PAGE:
Lidar, a kind of radar based on laser beams instead of radio waves, is moving closer to becoming a mass-market safety technology.
Two suppliers have announced plans to launch mass production of lidar systems for automakers, a sign that the technology is compact and cheap enough for widespread use.
German supplier Continental AG says it is producing a combination lidar-and-camera system for Toyota Motor Corp., which will install it first in the 2016 Toyota RAV4 and Avalon.
Separately, Velodyne Acoustics Inc. of Morgan Hill, Calif., is negotiating production contracts to mass-produce a lidar system within 18 months.
Lidar, seen operating as the spinning, coffee can-shaped device on the roofs of automated vehicles that Google and others have been testing, is considered a crucial technology for self-driving vehicles.
Lidar measures a vehicle's distance from an obstacle in the road by illuminating the obstacle with a laser beam, then analyzing the reflected light.
Automakers are working on combinations of cameras, radar and lidar to determine the most reliable and cost-efficient way to detect and identify road obstacles. Radar can accurately determine an object's distance and speed, while cameras can identify a silhouette.
Continental's partnership with Toyota suggests that lidar has become an inexpensive alternative to radar.
Toyota plans to introduce collision-avoidance braking systems "in nearly all U.S. Toyota and Lexus models ... by the end of 2017," a spokeswoman confirmed.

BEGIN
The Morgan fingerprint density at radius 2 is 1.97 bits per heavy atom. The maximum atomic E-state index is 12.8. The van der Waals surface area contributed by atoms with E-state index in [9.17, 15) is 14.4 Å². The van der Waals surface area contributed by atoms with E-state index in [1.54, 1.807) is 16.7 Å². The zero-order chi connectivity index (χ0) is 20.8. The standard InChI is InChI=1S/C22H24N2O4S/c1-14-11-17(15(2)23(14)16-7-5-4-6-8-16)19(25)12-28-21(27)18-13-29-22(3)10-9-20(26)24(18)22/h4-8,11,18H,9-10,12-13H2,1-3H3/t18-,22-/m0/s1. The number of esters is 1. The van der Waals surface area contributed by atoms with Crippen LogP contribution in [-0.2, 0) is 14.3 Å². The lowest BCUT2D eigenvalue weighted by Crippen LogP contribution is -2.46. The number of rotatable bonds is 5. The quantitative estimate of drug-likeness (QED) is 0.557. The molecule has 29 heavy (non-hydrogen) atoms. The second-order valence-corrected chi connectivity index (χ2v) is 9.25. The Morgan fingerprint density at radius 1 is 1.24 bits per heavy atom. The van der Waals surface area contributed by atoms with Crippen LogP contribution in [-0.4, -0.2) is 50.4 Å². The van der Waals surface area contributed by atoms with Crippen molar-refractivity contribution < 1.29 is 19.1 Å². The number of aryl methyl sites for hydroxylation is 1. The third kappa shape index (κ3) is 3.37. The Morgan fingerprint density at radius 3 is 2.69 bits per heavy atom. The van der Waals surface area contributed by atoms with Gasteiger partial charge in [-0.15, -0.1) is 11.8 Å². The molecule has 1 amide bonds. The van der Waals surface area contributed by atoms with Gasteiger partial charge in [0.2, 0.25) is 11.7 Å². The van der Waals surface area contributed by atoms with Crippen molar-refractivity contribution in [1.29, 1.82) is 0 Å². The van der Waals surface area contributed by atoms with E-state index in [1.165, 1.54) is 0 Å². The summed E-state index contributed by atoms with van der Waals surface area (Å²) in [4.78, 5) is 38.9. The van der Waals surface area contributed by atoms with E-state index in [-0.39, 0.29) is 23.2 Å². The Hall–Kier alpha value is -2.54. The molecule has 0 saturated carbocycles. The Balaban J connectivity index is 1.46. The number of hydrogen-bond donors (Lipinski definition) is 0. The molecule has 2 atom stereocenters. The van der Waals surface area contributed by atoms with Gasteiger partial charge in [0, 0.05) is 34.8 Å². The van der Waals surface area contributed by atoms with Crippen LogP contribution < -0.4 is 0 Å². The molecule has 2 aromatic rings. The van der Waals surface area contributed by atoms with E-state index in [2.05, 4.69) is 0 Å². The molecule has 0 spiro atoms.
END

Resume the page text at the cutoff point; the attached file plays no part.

Toyota's system, dubbed Safety Sense, will include lane-departure warning, self-dimming headlights and collision-avoidance braking. According to Toyota, the lidar-and-camera system, which will be mounted behind the rearview mirror, will be operational at speeds up to 50 mph.
Safety Sense C will be available on some models for as little as $300, although prices will be higher for certain option packages. In general, Toyota "will strive to make Safety Sense as accessible as possible, especially for the lower end segments of the market," the spokeswoman wrote in an email.
Volvo Car Corp. introduced a Continental-designed lidar unit for its low-speed collision avoidance system, called City Safety. The German supplier is producing an updated version for Toyota.
Toyota's lidar system has a range of 16.4 yards, while the camera can spot obstacles at greater distances. (A more expensive radar-and-camera system, available on some models for as little as $500, will operate at highway speeds.)
The combination lidar "is very cost effective for providing [obstacle detection] at a short range," said Lutz Kuehnke, North American chief of Continental's Advanced Driver Assistance Systems business unit.
Velodyne is developing high-end lidar systems for vehicles that are fully autonomous -- that is, able to steer, brake and accelerate automatically.
President Marta Hall said the company is negotiating with carmakers to provide a two- or four-lidar package to provide 360-degree obstacle detection. The system would be designed to detect obstacles within a range of nearly 220 yards, which would enhance its ability to avoid accidents at highway speeds.
"It would involve test fleet production and design for mass production," Hall said, declining to name companies with which Velodyne is in discussions. "We hope to complete the deal this year."